The whole family will be able to enjoy a home brewed Christmas this year, thanks to Coopers
Brewery.
The world’s largest producer of home brew concentrates has released a new non-alcoholic ginger
beer for children as well as its flagship Pale Ale for the adults of the family.
Coopers National Sales and Export Manager of Brewing Products, Mr Scott Harris, said home
brew kits were traditionally a popular gift at Christmas time.
“The addition of ginger beer to our range of concentrates means that home brewers can now brew
for the whole family, ” he said.
Home made ginger beer for many people used to be about maintaining messy ginger beer plants,
exploding bottles and inconsistent results.
“However the new Coopers home brew ginger beer concentrate is designed to be brewed in a
Coopers Micro Brew kit, which virtually ensures success every time while eliminating mess. At the
same time, the PET plastic bottles provided in the Coopers Micro Brew kits are ideal for bottling
ginger beer.
“It is the first time we have entered the ginger beer market and we were conscious of the need to
provide a non-alcoholic option for families with younger children.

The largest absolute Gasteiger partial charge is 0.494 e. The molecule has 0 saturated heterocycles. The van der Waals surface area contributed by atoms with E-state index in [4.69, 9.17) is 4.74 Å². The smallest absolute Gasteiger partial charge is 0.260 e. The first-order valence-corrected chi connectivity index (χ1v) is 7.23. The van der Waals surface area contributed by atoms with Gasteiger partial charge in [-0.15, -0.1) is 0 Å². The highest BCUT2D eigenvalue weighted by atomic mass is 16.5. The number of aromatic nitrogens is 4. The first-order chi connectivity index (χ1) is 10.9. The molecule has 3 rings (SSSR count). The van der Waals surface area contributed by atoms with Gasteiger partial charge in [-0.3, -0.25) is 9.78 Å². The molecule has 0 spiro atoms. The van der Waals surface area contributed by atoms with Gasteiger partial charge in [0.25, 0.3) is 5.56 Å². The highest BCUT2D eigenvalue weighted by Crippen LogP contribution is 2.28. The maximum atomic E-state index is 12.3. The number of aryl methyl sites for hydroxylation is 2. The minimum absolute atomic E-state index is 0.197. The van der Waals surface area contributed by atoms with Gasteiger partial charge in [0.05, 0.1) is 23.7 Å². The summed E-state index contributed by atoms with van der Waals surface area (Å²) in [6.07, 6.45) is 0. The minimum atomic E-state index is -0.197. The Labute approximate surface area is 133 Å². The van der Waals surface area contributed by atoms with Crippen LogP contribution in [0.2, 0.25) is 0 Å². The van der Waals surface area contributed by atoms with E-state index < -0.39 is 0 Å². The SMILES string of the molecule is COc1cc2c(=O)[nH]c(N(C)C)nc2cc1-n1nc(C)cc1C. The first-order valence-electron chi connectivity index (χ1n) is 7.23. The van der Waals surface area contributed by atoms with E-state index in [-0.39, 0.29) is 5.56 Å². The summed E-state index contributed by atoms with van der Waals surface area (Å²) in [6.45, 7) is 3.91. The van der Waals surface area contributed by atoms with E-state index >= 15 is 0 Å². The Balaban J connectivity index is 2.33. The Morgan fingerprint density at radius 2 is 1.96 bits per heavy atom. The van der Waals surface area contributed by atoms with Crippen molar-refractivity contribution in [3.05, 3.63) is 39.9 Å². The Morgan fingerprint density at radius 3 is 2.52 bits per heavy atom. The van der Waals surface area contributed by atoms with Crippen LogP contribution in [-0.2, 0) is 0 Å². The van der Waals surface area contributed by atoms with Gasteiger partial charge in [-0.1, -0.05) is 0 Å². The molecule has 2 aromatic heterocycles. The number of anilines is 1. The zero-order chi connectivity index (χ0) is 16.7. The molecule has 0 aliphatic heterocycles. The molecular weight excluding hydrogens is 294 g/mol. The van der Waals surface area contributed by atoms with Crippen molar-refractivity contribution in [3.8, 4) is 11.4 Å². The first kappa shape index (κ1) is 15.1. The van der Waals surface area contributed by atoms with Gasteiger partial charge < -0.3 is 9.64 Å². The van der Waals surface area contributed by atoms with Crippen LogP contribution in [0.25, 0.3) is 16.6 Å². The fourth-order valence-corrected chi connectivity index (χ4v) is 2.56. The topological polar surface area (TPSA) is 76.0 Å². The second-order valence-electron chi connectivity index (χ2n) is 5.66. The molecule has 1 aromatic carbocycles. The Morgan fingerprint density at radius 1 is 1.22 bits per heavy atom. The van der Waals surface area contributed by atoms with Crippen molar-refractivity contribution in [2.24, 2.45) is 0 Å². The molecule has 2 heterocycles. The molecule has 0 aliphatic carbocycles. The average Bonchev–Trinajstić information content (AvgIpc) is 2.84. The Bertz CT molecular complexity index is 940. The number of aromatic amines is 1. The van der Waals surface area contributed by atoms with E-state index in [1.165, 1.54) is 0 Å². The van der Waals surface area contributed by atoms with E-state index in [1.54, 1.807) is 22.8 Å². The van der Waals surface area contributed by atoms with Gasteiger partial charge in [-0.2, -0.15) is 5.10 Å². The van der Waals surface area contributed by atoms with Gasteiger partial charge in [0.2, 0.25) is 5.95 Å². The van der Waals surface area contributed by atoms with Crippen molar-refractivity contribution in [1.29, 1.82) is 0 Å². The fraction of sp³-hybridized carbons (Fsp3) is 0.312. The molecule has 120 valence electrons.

“Our concentrate produces about 20 litres of traditionally flavoured ginger beer with a hint of spice
and plenty of bite, which will appeal to people who like their ginger beer with tang.”
Mr Harris said adults also had the option of producing an alcoholic ginger beer using the same
concentrate.
Coopers Pale Ale concentrate is part of the International Series range sold through major
supermarket chains and retailers across Australia.
Mr Harris, said that because Coopers Pale Ale had such a strong following, the brewery had been
careful to ensure that the concentrate produced a beer as close as possible to the bottled product.
“Coopers brewers spent a considerable amount of time experimenting with different yeasts,
concentrates and brewing sugars to get it right,” he said.
“The selected dry yeast blend produces the fruity esters and clean finish that Pale Ale drinker
enjoy. The concentrate has been designed specifically for use with Coopers Brew Enhancer 2 to
achieve the mouthfeel and creamy head associated with our Pale Ale.”

Coopers Micro Brew Kits comprise a fermenter, PET bottles, seals, a can of concentrate and
everything else required to produce 23 litres of high quality beer, including an instruction booklet
and an video. Back up and troubleshooting are available on the special home brew hotline or via e-
mail.
“At a cost of about 42 cents for a 750 ml bottle, home brewed beer can certainly provide significant
savings to the family budget,” Mr Harris said.
Normally priced at around $70, the kits are available from most major discount stores and
supermarkets.
Coopers is the world’s largest producer of home brew concentrates and currently has 17 different
beer styles to choose from.
* * * * *

Grrr!!!

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Reply By: Member - Omaroo (NSW) - Friday, Apr 07, 2006 at 21:08